Put money in the stock market. Invest money in stocks, bonds, or other vehicles of investment that will give you an annual return on investment (ROI) great enough to sustain you in your retirement. For instance, if you have one million dollars invested and you get a reliable 7% ROI, that’s $70,000 per year, less inflation.
- Don’t get enticed by day traders who tell you it’s easy to make a quick buck. Buying and selling dozens of stocks every day is essentially gambling. If you make some bad trades — which is unbelievably easy to do — you can lose a lot of money. It’s not a good way to get rich.
- Instead, learn to invest for the long run. Choose good stocks with solid fundamentals and excellent leadership in industries that are primed for future growth. Then let your stock sit. Don’t do anything with it. Let it weather the ups and downs. If you invest wisely, you should do very well over time.
Save money for retirement. Keep saving. It seems that fewer people are saving adequately for retirement. Some feel they may never be able to retire. Take advantage of tax-deferred retirement plans such as IRAs and 401Ks. The tax treatment they embody will help you save faster for retirement.
- Don’t put all your trust in Social Security. While it’s a good bet that Social Security will continue to work for the next 20 or so years, some data suggest that if Congress doesn’t radically alter the system — either by raising taxes or reducing benefits — Social Security won’t be available in its current form. It is probable, however, that Congress will act to “fix” Social Security. In any event, Social Security was never designed to be the only resource for retirees in their later years. That makes it all the more important that you save and invest for the future.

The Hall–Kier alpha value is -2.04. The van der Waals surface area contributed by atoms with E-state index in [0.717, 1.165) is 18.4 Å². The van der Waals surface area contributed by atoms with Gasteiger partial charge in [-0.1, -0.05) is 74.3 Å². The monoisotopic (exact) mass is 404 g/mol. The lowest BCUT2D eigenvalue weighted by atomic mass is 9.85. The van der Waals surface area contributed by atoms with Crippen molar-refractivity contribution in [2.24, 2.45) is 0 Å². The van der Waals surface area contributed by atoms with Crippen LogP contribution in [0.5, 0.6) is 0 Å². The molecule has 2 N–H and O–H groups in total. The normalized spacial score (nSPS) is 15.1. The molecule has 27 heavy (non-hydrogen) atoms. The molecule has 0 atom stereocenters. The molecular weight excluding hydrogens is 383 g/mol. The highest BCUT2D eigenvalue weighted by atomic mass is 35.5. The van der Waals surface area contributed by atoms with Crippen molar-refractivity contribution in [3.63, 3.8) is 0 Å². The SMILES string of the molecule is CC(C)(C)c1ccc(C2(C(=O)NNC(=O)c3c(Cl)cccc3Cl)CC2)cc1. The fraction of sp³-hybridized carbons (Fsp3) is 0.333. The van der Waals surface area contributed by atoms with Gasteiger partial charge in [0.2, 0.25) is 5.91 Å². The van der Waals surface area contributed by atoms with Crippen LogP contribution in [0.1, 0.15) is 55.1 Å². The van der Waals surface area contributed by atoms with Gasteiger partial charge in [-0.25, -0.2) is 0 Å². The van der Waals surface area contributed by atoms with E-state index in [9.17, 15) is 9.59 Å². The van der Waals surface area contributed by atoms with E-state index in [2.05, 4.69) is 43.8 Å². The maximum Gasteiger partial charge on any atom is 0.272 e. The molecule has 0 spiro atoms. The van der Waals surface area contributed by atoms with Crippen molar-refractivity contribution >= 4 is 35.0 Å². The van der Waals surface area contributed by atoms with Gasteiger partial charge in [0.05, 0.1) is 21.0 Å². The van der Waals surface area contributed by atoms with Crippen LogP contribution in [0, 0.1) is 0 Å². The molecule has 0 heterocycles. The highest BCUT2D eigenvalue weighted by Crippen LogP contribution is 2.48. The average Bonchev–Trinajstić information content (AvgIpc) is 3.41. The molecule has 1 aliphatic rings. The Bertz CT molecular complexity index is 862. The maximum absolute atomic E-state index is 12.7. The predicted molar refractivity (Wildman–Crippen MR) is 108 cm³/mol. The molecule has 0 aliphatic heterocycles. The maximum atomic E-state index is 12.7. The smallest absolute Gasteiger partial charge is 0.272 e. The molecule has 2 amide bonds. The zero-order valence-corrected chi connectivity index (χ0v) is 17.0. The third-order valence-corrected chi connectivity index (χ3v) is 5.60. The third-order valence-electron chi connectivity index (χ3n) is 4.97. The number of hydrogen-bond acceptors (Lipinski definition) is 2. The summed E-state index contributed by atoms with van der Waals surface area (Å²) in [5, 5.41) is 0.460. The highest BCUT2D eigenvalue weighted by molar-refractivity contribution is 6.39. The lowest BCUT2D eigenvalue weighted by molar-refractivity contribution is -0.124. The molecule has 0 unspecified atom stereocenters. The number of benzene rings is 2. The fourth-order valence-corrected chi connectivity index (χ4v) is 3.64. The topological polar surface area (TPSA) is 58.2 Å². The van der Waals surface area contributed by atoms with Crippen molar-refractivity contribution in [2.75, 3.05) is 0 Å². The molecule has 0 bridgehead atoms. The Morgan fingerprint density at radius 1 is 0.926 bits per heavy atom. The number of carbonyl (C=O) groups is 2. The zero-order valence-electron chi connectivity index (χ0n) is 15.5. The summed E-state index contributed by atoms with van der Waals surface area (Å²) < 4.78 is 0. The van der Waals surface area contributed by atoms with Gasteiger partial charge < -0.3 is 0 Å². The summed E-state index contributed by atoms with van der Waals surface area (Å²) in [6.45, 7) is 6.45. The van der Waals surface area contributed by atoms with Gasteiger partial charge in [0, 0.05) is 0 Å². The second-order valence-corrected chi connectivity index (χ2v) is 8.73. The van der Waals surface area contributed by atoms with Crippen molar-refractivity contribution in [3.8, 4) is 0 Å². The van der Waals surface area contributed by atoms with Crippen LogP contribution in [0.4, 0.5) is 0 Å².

- Invest in a Roth IRA. A Roth IRA is a retirement account to which working individuals can contribute an annual sum of $5,500. That money is then invested and gathers compound interest. If you wait until retirement age to take money out of your Roth IRA, the money that you withdraw isn’t taxed, because it was taxed at the time you first earned it.
- Contribute to a 401(k) account. This is an account set up by your employer where pre-taxed contributions can be invested. Your employer may choose to match all or part of your contributions. This is probably the closest thing you’ll get to “free money” in your life! Contribute at least enough to take full advantage of the match
Invest in real estate. Relatively stable assets like rental properties, or potential development land in a steadily growing area is a good way to build wealth. As with any investment, there are no guarantees. Many people, however, have done quite well with real estate. Such investments are likely to appreciate in value over time. For example, some people think that an apartment in Manhattan is almost guaranteed to increase in value over any five-year period.